With no characters to interact with, no enemies to fight, no puzzles to solve, no way to manipulate the environment around you, Dear Esther is guaranteed to spark a thousand hand-wringing debates about what a game actually is. Can a game have none of the elements listed above and still call itself a game? Or is it enough to provide an experience to the player? Come to think of it, if you’re not “playing”, what do you call it?
I guess you could call it exploration. Dear Esther is great at exploration. You explore an uninhabited island, with its beautifully rendered landscapes and scattered clues to the people who once lived there. You explore the story (or stories) being told by the disembodied narrator. You explore the nature of gameplay.
More than anything, though, Dear Esther is about atmosphere. The story being told, the tone of the narration, the haunting soundtrack, the gorgeous visuals. These all add up to a singular atmosphere of loneliness and desolation. The creators have said they were influenced by Tarkovsky’s Stalker — a film that is more about creating an atmosphere than telling a compelling story.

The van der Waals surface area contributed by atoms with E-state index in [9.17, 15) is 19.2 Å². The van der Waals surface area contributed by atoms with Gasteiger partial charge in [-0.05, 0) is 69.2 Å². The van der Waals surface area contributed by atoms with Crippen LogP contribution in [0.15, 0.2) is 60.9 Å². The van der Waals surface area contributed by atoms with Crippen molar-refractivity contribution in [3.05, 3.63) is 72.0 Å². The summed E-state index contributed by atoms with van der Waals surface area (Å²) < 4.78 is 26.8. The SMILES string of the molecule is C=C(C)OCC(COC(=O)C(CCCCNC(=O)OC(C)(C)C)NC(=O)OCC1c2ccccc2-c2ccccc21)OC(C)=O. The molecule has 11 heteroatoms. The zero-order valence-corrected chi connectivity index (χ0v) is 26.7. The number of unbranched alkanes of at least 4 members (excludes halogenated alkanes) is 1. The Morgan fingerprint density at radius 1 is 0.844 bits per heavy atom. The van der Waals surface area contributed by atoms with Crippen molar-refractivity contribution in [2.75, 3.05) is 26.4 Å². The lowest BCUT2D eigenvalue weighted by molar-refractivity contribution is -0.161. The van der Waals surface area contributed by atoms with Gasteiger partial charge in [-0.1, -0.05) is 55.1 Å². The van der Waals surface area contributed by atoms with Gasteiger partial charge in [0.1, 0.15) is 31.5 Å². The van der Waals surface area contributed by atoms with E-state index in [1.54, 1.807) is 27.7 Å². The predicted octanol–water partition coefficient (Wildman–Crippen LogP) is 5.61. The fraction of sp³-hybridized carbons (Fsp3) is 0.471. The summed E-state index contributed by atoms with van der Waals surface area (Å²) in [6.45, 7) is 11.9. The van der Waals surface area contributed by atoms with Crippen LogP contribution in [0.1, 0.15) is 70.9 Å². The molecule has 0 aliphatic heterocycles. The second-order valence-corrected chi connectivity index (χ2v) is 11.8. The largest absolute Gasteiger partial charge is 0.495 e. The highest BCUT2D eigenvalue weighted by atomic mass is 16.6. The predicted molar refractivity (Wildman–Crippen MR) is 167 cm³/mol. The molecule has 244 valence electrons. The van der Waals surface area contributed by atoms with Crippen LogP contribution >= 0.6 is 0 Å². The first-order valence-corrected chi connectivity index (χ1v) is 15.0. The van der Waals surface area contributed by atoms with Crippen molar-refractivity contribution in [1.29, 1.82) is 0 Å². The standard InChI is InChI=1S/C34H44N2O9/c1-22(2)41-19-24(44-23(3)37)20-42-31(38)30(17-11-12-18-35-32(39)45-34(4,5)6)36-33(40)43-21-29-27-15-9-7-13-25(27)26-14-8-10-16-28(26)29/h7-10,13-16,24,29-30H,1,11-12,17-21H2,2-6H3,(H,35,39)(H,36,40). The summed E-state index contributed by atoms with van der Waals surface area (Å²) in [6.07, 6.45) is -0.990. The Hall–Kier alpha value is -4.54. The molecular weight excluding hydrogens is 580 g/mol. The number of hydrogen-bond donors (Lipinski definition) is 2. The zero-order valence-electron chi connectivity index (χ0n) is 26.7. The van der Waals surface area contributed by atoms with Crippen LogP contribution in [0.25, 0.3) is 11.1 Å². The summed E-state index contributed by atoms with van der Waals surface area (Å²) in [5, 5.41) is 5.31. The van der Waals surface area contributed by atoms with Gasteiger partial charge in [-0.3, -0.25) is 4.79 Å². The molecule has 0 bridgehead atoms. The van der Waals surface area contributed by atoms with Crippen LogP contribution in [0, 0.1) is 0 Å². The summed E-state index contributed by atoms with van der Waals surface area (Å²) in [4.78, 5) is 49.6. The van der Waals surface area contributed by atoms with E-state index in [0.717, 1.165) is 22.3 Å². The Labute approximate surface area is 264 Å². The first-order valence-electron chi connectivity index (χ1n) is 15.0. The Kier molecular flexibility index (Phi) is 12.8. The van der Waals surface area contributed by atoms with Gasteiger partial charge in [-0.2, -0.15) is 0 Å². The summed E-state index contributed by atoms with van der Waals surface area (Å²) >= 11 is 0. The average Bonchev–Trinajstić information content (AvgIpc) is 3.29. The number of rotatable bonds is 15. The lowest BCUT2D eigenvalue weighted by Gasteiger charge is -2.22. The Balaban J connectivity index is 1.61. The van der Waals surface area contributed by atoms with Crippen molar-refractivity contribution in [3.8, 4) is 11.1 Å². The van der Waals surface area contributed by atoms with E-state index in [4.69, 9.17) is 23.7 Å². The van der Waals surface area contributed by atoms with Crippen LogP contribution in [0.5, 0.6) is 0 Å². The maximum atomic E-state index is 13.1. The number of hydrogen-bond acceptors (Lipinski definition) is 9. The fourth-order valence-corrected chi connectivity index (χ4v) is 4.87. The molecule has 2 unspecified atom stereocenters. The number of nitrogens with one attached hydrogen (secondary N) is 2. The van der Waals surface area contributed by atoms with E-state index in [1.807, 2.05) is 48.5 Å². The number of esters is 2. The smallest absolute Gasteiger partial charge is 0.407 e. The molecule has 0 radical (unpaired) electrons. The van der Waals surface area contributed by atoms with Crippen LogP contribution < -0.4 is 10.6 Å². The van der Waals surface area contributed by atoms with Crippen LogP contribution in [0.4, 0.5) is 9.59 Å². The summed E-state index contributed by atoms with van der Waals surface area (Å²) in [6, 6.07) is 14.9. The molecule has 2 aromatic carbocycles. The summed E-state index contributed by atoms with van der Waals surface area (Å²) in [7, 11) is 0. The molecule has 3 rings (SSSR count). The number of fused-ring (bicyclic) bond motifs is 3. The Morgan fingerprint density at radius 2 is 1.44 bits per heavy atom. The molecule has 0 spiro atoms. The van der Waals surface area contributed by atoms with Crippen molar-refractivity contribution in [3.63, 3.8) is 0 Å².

But, although it tries, it can’t escape its game roots. Dear Esther is built with “Source” engine, the same one that powers Half Life 2, and so it’s necessarily constrained in the scope of its ability to tell a story and build the atmosphere it is going for, in much the same way as a book is bound by the constraints of having to tell its story through the medium of static print. As a result, its game-like artifacts are completely out of place in such an anti-game. To prevent you going too far off the prescribed path, Dear Esther uses conventions like invisible walls and insta-death points. Arbitrary rules that people often expect and that sometimes even make sense in a traditional ‘game’. In something like this, though, they shatter the illusion and the atmosphere.
As a game (if that’s what you decide to call it), Dear Esther a failure. As a story, it falls similarly flat, drip-feeding the brunt of the story through the same kind of cack-handed, painfully oblique passages as we saw in Braid.
As an experience, there’s nothing like it.